Mumbai : The Bombay High Court on Monday banned participation of children below 18 years in human pyramids during the popular ‘Dahi Handi’ festival, citing fatal accidents during the celebrations.
The court also directed the Maharashtra government to restrict the height of human pyramids to 20 feet.
Earlier this month, the Child Rights Commission had banned the deployment of Govindas under 12 years of age but most mandals ignored the diktat despite the death of a 14-year-old in Navi Mumbai and a 19-year-old in Oshiwara during practice sessions.
A division bench of Justices V M Kanade and P D Kode asked the state to issue a circular by Tuesday with regard to the age bar and restricting the height of human pyramids.
The court’s directives came while hearing various PILs, including one filed by Chembur-based social worker Swati Patil, who is the secretary of Utkarsh Mahila Samajik Sanstha, an NGO.
Issuing various directions to ensure safety of the Govindas, the high court asked the organisers to give due importance to the health and safety of the participants.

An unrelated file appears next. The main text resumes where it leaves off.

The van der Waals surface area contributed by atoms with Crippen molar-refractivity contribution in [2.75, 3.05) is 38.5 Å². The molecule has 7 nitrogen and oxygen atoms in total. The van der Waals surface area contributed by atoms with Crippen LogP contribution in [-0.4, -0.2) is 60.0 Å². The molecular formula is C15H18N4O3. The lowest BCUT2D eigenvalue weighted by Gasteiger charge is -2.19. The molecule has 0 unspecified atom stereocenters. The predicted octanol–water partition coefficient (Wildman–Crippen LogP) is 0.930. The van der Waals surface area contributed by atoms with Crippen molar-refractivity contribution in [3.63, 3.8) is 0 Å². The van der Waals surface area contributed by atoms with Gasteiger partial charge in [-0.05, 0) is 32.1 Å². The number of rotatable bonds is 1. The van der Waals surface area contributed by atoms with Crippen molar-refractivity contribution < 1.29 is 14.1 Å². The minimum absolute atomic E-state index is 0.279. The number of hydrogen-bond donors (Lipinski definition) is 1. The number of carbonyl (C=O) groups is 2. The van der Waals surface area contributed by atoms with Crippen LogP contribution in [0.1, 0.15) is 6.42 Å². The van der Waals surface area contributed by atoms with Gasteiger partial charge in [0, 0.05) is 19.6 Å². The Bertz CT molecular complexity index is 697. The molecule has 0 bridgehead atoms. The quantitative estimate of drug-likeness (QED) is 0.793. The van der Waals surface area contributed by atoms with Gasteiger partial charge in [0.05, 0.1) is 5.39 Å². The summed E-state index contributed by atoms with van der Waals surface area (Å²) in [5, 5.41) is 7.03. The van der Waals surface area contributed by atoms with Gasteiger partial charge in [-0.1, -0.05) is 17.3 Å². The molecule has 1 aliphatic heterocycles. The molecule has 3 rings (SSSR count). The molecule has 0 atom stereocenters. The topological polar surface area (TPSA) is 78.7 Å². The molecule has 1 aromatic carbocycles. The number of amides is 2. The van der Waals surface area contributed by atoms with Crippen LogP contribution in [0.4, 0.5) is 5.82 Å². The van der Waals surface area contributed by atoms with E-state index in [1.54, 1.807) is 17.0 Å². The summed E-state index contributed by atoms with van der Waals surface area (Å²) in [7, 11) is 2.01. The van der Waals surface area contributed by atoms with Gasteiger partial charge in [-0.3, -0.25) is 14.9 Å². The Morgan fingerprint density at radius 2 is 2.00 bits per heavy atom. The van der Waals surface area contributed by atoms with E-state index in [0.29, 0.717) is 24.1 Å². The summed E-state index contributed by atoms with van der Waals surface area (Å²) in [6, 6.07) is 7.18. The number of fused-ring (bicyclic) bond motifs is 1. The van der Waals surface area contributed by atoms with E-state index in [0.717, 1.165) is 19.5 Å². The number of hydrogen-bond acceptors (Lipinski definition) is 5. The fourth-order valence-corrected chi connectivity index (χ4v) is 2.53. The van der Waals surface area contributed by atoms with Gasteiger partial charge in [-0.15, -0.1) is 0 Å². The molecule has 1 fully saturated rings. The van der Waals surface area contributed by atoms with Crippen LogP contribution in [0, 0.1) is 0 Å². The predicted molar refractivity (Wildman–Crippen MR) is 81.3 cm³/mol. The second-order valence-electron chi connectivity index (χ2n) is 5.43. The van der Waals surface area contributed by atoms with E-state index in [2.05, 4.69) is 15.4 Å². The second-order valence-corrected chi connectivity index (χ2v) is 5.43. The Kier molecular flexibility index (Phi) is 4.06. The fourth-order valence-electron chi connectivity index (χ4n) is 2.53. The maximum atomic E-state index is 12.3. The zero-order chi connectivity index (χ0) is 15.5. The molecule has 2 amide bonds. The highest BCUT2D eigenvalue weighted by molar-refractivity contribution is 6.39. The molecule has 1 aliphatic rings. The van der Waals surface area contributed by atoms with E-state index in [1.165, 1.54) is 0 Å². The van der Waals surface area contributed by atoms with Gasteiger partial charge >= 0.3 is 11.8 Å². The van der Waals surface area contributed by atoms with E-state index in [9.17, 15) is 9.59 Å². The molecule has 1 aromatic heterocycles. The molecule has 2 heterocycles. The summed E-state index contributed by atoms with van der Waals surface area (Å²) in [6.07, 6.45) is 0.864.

“We appeal to the organisers of dahi handi to take into consideration the health and safety of the Govindas rather than going after the money offered by various organisations to the winners,” the bench said.
FPJ had highlighted the danger to children in a series of reports last year. One of them, captioned, `Don’t put child Govindas at risk’ (Aug 28, 2013), pointed out that Janmashtami mandals invariably use five-year olds to reach the summit of human pyramids over 35-feet-high. The article also pointed out that in 2012, two 9-year-old Govindas from Thane — Bhushan Sharma and Sukarya Wagh — suffered fractures after falling off human pyramids.
The court on Monday also directed the organisers to inform the local competent authority well in advance, but not less than 15 days ahead of the festival, the exact venue and timing of the celebration.
The organisers have to give an undertaking that they will make available immediate medical help, including ambulance, first aid and other infrastructure necessary to treat injured Govindas and move them to nearby hospital. They will also provide helmets and safety belts to Govindas.
The state government has been further directed to amend certain sections of the Bombay Police Act and the Maharashtra Police Act which define “dangerous activities” to include higher human pyramids which would then invite penal action. Input: